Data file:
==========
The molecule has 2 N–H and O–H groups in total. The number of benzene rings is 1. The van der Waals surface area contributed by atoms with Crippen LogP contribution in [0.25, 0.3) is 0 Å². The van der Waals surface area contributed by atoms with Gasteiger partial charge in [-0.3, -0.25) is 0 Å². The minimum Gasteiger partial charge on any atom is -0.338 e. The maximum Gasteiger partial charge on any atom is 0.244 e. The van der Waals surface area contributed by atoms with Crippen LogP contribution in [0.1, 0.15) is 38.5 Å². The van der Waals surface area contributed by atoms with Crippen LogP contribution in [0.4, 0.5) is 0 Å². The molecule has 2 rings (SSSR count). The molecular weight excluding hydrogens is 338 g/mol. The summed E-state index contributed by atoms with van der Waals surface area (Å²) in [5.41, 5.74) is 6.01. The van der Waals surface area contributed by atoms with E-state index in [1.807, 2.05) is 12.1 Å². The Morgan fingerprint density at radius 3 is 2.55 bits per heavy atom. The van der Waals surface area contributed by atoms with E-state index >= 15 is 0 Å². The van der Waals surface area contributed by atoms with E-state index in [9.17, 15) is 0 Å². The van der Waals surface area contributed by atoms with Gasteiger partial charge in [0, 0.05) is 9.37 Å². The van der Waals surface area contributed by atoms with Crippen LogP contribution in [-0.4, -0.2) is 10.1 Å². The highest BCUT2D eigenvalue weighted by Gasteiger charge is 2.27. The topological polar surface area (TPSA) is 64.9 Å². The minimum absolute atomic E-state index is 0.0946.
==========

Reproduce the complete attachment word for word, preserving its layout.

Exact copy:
The molecule has 2 N–H and O–H groups in total. The number of benzene rings is 1. The van der Waals surface area contributed by atoms with Crippen LogP contribution in [0.25, 0.3) is 0 Å². The van der Waals surface area contributed by atoms with Gasteiger partial charge in [-0.3, -0.25) is 0 Å². The minimum Gasteiger partial charge on any atom is -0.338 e. The maximum Gasteiger partial charge on any atom is 0.244 e. The van der Waals surface area contributed by atoms with Crippen LogP contribution in [0.1, 0.15) is 38.5 Å². The van der Waals surface area contributed by atoms with Crippen LogP contribution in [0.4, 0.5) is 0 Å². The molecule has 2 rings (SSSR count). The molecular weight excluding hydrogens is 338 g/mol. The summed E-state index contributed by atoms with van der Waals surface area (Å²) in [5.41, 5.74) is 6.01. The van der Waals surface area contributed by atoms with E-state index in [1.807, 2.05) is 12.1 Å². The Morgan fingerprint density at radius 3 is 2.55 bits per heavy atom. The van der Waals surface area contributed by atoms with E-state index >= 15 is 0 Å². The van der Waals surface area contributed by atoms with E-state index in [9.17, 15) is 0 Å². The van der Waals surface area contributed by atoms with Gasteiger partial charge in [0, 0.05) is 9.37 Å². The van der Waals surface area contributed by atoms with Crippen LogP contribution in [-0.4, -0.2) is 10.1 Å². The highest BCUT2D eigenvalue weighted by Gasteiger charge is 2.27. The topological polar surface area (TPSA) is 64.9 Å². The minimum absolute atomic E-state index is 0.0946.